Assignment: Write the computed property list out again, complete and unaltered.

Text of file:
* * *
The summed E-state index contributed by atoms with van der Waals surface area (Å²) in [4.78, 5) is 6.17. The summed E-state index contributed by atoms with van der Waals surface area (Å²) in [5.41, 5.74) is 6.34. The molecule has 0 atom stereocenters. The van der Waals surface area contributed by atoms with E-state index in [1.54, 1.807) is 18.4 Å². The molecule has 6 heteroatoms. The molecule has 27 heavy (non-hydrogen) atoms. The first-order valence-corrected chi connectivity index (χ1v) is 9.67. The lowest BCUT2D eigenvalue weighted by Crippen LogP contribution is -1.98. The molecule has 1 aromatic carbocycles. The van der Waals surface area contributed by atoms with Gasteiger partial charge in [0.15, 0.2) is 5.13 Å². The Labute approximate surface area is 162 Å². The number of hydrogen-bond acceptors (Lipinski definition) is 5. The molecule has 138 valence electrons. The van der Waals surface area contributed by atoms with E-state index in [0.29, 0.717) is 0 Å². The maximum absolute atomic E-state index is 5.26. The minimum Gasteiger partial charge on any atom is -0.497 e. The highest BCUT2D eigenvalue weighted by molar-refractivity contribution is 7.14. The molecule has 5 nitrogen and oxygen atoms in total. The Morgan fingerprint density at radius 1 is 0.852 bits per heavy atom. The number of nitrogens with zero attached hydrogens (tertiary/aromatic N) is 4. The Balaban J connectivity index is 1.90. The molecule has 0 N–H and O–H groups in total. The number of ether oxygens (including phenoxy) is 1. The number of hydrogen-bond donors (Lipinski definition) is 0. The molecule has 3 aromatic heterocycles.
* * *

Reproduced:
The summed E-state index contributed by atoms with van der Waals surface area (Å²) in [4.78, 5) is 6.17. The summed E-state index contributed by atoms with van der Waals surface area (Å²) in [5.41, 5.74) is 6.34. The molecule has 0 atom stereocenters. The van der Waals surface area contributed by atoms with E-state index in [1.54, 1.807) is 18.4 Å². The molecule has 6 heteroatoms. The molecule has 27 heavy (non-hydrogen) atoms. The first-order valence-corrected chi connectivity index (χ1v) is 9.67. The lowest BCUT2D eigenvalue weighted by Crippen LogP contribution is -1.98. The molecule has 1 aromatic carbocycles. The van der Waals surface area contributed by atoms with Gasteiger partial charge in [0.15, 0.2) is 5.13 Å². The Labute approximate surface area is 162 Å². The number of hydrogen-bond acceptors (Lipinski definition) is 5. The molecule has 138 valence electrons. The van der Waals surface area contributed by atoms with E-state index in [0.29, 0.717) is 0 Å². The maximum absolute atomic E-state index is 5.26. The minimum Gasteiger partial charge on any atom is -0.497 e. The highest BCUT2D eigenvalue weighted by molar-refractivity contribution is 7.14. The molecule has 5 nitrogen and oxygen atoms in total. The Morgan fingerprint density at radius 1 is 0.852 bits per heavy atom. The number of nitrogens with zero attached hydrogens (tertiary/aromatic N) is 4. The Balaban J connectivity index is 1.90. The molecule has 0 N–H and O–H groups in total. The number of ether oxygens (including phenoxy) is 1. The number of hydrogen-bond donors (Lipinski definition) is 0. The molecule has 3 aromatic heterocycles.